Fermentation & maturation capacity is being installed matching to a production level of 1,00,000 HL per annum. Additional tanks along with piping will have to be installed with the increase in production capacity. Present fermentation & maturation tanks are being installed in an insulated hall. In case of gradual increase in production capacity as mentioned in para 1 above, it may not be technically feasible to add a cold room and as such it will be necessary to assess the technical viability of installing such additional tanks as outdoor type.

Bottling line being installed is of capacity 7000 bottles per hour which is adequate to bottle 1,00,000 HL on single shift operation, however, during peak days of demand, it may be necessary; to operate the bottling line on 11/2 to 2 shifts. With the increase in production capacity, the bottling plant will have to operate 2-3 shifts daily.

Utility equipment’s including steam, refrigeration, electrical, water treatment etc. Do have some spare built in capacities but will require installation of balancing equipment’s.


Project cost estimates in this study are based on purchasing process equipment from a medium sized fabricator having good facilities for fabrication, finishing and quality control. Such fabricator are available in and around Delhi and also at Pune/Mombay. Utility equipment’s are recommended to be purchased directly from the manufacturers and the installation of the same can either be entrusted to the suppliers or can be organized from local agencies. The above system is expected to keep the overall project cost within the reasonable/economical limits.



Initially, beer is proposed to be filled in 650ml. bottles while at a later stage, part of the beer produced may also be filled in two piece aluminium / steel cans. Packing materials required include the following :-

· 650ml. glass bottles.

· Crown Corks

· Body/Neck Labels.

· Corrugated card-board boxes.


In view of the limited availability and high cost of new glass bottles, it is customary in the Indian brewing Industry to use maximum of old bottles and the balance as new bottles. The present level of consumption of old bottles is varying from 70% to 90%. In this study, the level of consumption of old bottles has been assumed as 50-80% and balance 20% of new bottles.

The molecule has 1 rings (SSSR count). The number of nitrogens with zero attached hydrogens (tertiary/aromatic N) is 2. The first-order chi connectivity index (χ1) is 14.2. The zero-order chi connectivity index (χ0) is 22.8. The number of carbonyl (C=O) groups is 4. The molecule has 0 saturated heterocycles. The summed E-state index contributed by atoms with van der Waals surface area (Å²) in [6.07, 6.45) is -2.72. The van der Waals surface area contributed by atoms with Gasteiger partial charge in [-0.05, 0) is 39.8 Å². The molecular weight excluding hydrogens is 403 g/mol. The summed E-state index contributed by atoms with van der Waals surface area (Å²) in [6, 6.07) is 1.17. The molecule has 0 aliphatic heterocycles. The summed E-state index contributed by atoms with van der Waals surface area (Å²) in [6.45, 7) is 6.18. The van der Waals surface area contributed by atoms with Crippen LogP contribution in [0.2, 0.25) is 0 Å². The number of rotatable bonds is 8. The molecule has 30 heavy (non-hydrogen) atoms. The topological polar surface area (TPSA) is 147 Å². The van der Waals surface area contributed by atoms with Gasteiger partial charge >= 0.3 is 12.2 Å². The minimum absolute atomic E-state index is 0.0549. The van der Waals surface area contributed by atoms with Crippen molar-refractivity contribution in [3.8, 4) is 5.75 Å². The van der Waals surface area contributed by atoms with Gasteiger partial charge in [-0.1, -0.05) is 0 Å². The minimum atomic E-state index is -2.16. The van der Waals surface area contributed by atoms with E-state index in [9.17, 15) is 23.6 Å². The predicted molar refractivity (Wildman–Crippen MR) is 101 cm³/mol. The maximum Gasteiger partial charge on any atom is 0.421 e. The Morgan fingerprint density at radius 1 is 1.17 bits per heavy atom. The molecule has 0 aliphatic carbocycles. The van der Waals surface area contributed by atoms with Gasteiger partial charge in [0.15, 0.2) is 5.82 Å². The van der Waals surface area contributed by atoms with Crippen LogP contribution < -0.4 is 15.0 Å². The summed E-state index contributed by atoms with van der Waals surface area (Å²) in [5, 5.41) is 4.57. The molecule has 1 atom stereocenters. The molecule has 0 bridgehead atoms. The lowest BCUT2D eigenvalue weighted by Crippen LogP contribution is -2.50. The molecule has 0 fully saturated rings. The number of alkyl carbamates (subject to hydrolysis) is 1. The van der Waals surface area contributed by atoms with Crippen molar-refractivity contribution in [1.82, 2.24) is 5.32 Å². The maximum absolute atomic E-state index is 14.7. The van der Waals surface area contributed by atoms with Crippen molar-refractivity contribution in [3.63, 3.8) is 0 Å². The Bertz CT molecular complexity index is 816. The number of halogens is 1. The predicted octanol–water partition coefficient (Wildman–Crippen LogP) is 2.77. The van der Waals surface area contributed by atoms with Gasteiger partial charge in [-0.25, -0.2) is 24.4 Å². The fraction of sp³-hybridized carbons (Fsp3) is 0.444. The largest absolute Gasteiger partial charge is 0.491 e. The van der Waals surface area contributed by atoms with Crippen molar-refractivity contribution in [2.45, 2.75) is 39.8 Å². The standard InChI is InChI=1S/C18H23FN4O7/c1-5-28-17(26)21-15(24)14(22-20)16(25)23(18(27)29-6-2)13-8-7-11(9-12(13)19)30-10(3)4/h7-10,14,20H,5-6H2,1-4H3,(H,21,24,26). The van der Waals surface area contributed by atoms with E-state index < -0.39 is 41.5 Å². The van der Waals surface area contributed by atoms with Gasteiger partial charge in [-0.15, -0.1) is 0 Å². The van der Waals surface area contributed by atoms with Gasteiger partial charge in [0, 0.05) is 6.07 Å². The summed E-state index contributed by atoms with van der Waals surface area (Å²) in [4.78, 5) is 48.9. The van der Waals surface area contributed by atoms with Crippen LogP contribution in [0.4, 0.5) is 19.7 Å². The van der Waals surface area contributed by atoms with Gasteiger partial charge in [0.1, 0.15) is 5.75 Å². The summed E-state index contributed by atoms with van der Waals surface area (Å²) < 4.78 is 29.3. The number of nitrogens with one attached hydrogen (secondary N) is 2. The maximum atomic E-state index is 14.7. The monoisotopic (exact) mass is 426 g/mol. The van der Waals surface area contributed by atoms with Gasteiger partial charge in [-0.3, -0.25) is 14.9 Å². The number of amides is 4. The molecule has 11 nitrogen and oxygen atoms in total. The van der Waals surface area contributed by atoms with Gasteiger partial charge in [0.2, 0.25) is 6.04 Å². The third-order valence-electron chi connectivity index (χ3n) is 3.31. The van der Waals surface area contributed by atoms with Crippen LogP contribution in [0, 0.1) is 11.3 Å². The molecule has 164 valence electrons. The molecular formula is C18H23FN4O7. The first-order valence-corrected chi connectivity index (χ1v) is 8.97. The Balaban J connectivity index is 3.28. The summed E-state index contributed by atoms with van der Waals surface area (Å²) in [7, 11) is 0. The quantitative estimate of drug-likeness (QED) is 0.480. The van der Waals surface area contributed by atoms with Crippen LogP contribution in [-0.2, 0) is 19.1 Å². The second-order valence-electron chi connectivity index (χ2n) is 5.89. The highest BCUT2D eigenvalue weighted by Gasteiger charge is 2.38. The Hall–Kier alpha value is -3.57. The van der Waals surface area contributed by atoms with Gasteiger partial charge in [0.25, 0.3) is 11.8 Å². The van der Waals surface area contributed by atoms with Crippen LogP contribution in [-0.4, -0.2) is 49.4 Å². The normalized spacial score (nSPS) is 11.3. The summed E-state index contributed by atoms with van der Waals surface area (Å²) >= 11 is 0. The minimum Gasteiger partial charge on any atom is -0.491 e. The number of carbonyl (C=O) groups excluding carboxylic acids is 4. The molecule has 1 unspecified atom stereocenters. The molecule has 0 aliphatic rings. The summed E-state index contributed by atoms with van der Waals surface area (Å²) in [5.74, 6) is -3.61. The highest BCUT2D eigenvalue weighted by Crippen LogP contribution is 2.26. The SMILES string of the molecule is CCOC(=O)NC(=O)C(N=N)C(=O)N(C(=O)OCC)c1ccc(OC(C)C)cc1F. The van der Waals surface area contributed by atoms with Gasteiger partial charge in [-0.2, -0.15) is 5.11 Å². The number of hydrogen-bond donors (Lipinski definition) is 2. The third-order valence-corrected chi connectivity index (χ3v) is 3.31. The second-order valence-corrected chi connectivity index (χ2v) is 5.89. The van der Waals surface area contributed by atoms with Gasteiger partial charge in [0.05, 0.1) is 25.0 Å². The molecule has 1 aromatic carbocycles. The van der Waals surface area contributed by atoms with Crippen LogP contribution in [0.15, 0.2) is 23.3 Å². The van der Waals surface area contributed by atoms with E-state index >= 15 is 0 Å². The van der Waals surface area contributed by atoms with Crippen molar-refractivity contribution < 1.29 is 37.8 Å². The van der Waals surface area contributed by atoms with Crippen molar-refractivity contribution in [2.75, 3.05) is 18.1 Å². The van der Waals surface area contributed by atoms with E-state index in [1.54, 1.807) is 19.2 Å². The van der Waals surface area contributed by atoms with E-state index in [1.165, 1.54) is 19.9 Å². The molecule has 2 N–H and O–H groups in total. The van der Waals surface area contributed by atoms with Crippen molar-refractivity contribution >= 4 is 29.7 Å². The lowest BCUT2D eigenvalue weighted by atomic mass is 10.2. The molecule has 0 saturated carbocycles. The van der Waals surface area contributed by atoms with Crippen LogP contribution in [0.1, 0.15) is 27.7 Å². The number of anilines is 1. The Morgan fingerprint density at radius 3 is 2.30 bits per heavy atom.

Based on the above parameters, the requirement of old/new glass bottles, crown corks, labels & corrugated card-board boxes is given below of this report. The gross requirement is worked out after allowing for loss due to breakage and rejects.


Well established organizations of old bottle dealers are operating on all India basis with network for collection, sorting, packing and supply of washed/unwashed empty glass bottles from small/large consumers are collected and sorted for damaged bottles. These dealers usually enter into annual contracts and keep supplying the bottles as per the scheduled requirement of breweries.

New glass bottles are available from manufacturers who are spread all over the country. In north India there are three main manufacturers, namely:-

- Hindustan National Glass Works Limited, Haryana

- Universal Glass, Sahibabad

- JG Glass Limited, Rishikesh.

- AGI, Hyderabad.

A couple of more units are manufacture of glass bottles are under planning/ implementation in North India. Normally, there is not difficulty in getting the supplies except for when there are major power cuts/break-down.

Crown Corks are being manufactured in very large quantities by Larsen & Tubro Ltd; Bombay while there are a few small scale manufacturers in North India aw well. Since bottled beer may have to stay for a longer period on the shelves, it is better to use high quality crown corks which are available from L&T local crown cork from the brewing industry. In case of emergency, crown corks from some of the local manufacturers can also be used whose quality is reasonably good.

Labels and corrugated boxes are to be produced locally as per the specifications and design requirement.

Requirement/ Annum Nos.

Bottles 650ml. 1,65,00,000

Crowns 1,65,00,000

Labels 1,65,00,000

Cartons 13,30,000

Aluminium Foil 1,63,00,000


Since November,1975, a ban existed on the creation of new capacity for breweries. Hence, in the last tow decades there was no growth in the brewery industry. However,